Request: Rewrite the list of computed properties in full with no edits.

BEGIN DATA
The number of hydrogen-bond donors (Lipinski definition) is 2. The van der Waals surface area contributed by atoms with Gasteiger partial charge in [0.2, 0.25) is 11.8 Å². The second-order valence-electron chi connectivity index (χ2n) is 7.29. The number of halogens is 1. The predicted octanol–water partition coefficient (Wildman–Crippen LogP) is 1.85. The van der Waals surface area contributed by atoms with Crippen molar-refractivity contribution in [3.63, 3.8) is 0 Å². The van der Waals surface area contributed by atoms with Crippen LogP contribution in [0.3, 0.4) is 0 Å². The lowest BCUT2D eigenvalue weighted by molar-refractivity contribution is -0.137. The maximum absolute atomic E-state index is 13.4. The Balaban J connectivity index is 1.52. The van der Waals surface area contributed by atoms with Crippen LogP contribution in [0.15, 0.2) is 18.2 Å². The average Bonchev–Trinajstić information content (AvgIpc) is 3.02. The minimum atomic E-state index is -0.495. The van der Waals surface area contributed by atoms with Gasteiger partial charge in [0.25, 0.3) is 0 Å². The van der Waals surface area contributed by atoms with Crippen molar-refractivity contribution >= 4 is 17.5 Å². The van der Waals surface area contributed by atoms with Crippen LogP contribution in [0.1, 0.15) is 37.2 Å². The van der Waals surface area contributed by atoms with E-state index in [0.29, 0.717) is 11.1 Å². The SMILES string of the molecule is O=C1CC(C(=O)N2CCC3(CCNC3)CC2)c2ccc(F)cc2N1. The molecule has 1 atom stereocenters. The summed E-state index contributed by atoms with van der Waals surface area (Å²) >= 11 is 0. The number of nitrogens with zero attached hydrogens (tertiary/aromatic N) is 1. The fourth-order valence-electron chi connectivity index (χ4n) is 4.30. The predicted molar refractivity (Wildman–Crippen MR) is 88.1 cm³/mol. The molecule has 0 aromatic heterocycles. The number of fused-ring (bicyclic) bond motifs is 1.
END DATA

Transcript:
The number of hydrogen-bond donors (Lipinski definition) is 2. The van der Waals surface area contributed by atoms with Gasteiger partial charge in [0.2, 0.25) is 11.8 Å². The second-order valence-electron chi connectivity index (χ2n) is 7.29. The number of halogens is 1. The predicted octanol–water partition coefficient (Wildman–Crippen LogP) is 1.85. The van der Waals surface area contributed by atoms with Crippen molar-refractivity contribution in [3.63, 3.8) is 0 Å². The van der Waals surface area contributed by atoms with Crippen LogP contribution in [0.3, 0.4) is 0 Å². The lowest BCUT2D eigenvalue weighted by molar-refractivity contribution is -0.137. The maximum absolute atomic E-state index is 13.4. The Balaban J connectivity index is 1.52. The van der Waals surface area contributed by atoms with Crippen LogP contribution in [0.15, 0.2) is 18.2 Å². The average Bonchev–Trinajstić information content (AvgIpc) is 3.02. The minimum atomic E-state index is -0.495. The van der Waals surface area contributed by atoms with Gasteiger partial charge in [0.25, 0.3) is 0 Å². The van der Waals surface area contributed by atoms with Crippen molar-refractivity contribution >= 4 is 17.5 Å². The van der Waals surface area contributed by atoms with Crippen LogP contribution in [0.1, 0.15) is 37.2 Å². The van der Waals surface area contributed by atoms with E-state index in [0.29, 0.717) is 11.1 Å². The SMILES string of the molecule is O=C1CC(C(=O)N2CCC3(CCNC3)CC2)c2ccc(F)cc2N1. The molecule has 1 atom stereocenters. The summed E-state index contributed by atoms with van der Waals surface area (Å²) >= 11 is 0. The number of nitrogens with zero attached hydrogens (tertiary/aromatic N) is 1. The fourth-order valence-electron chi connectivity index (χ4n) is 4.30. The predicted molar refractivity (Wildman–Crippen MR) is 88.1 cm³/mol. The molecule has 0 aromatic heterocycles. The number of fused-ring (bicyclic) bond motifs is 1.